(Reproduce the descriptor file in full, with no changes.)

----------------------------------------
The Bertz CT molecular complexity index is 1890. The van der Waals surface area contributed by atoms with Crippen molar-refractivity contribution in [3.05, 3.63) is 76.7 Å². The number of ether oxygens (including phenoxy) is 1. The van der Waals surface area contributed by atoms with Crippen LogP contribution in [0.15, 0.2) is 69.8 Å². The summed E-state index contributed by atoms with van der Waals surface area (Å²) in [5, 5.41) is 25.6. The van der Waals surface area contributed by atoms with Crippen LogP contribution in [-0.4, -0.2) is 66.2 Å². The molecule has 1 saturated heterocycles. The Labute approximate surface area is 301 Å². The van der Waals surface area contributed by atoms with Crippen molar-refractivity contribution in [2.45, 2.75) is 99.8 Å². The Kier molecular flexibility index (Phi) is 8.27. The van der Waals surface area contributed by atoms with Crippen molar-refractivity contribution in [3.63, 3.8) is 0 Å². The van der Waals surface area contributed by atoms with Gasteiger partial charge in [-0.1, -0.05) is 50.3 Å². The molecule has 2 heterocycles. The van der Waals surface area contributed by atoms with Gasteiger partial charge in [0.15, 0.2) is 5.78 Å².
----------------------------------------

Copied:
The Bertz CT molecular complexity index is 1890. The van der Waals surface area contributed by atoms with Crippen molar-refractivity contribution in [3.05, 3.63) is 76.7 Å². The number of ether oxygens (including phenoxy) is 1. The van der Waals surface area contributed by atoms with Crippen LogP contribution in [0.15, 0.2) is 69.8 Å². The summed E-state index contributed by atoms with van der Waals surface area (Å²) in [5, 5.41) is 25.6. The van der Waals surface area contributed by atoms with Crippen LogP contribution in [-0.4, -0.2) is 66.2 Å². The molecule has 1 saturated heterocycles. The Labute approximate surface area is 301 Å². The van der Waals surface area contributed by atoms with Crippen molar-refractivity contribution in [2.45, 2.75) is 99.8 Å². The Kier molecular flexibility index (Phi) is 8.27. The van der Waals surface area contributed by atoms with Crippen molar-refractivity contribution in [3.63, 3.8) is 0 Å². The van der Waals surface area contributed by atoms with Gasteiger partial charge in [-0.1, -0.05) is 50.3 Å². The molecule has 2 heterocycles. The van der Waals surface area contributed by atoms with Gasteiger partial charge in [0.15, 0.2) is 5.78 Å².